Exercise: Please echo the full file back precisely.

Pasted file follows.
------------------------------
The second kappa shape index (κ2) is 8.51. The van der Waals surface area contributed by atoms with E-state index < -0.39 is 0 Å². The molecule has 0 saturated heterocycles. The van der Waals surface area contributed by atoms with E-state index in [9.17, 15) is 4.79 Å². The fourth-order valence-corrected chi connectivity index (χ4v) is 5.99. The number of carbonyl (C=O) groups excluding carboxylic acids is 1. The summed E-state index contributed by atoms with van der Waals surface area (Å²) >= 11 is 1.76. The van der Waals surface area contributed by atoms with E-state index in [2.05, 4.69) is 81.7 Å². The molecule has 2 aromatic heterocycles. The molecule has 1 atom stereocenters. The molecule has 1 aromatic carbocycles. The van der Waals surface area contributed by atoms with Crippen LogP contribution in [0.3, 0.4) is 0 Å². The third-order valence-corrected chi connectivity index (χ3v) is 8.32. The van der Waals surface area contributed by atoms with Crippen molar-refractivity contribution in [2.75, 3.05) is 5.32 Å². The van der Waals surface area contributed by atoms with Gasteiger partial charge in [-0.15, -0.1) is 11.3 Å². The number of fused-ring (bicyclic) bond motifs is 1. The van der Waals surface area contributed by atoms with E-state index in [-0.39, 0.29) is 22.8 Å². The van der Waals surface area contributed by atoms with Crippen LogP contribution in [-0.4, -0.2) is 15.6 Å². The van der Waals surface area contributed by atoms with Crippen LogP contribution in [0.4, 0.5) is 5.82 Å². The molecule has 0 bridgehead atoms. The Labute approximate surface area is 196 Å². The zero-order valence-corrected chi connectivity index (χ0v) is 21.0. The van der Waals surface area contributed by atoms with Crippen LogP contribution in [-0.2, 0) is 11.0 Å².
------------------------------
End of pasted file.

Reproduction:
The second kappa shape index (κ2) is 8.51. The van der Waals surface area contributed by atoms with E-state index < -0.39 is 0 Å². The molecule has 0 saturated heterocycles. The van der Waals surface area contributed by atoms with E-state index in [9.17, 15) is 4.79 Å². The fourth-order valence-corrected chi connectivity index (χ4v) is 5.99. The number of carbonyl (C=O) groups excluding carboxylic acids is 1. The summed E-state index contributed by atoms with van der Waals surface area (Å²) >= 11 is 1.76. The van der Waals surface area contributed by atoms with E-state index in [2.05, 4.69) is 81.7 Å². The molecule has 2 aromatic heterocycles. The molecule has 1 atom stereocenters. The molecule has 1 aromatic carbocycles. The van der Waals surface area contributed by atoms with Crippen LogP contribution in [0.3, 0.4) is 0 Å². The third-order valence-corrected chi connectivity index (χ3v) is 8.32. The van der Waals surface area contributed by atoms with Crippen molar-refractivity contribution in [2.75, 3.05) is 5.32 Å². The van der Waals surface area contributed by atoms with Gasteiger partial charge in [-0.15, -0.1) is 11.3 Å². The number of fused-ring (bicyclic) bond motifs is 1. The van der Waals surface area contributed by atoms with E-state index in [-0.39, 0.29) is 22.8 Å². The van der Waals surface area contributed by atoms with Crippen LogP contribution in [-0.4, -0.2) is 15.6 Å². The van der Waals surface area contributed by atoms with Crippen LogP contribution in [0.4, 0.5) is 5.82 Å². The molecule has 0 bridgehead atoms. The Labute approximate surface area is 196 Å². The zero-order valence-corrected chi connectivity index (χ0v) is 21.0. The van der Waals surface area contributed by atoms with Crippen LogP contribution in [-0.2, 0) is 11.0 Å².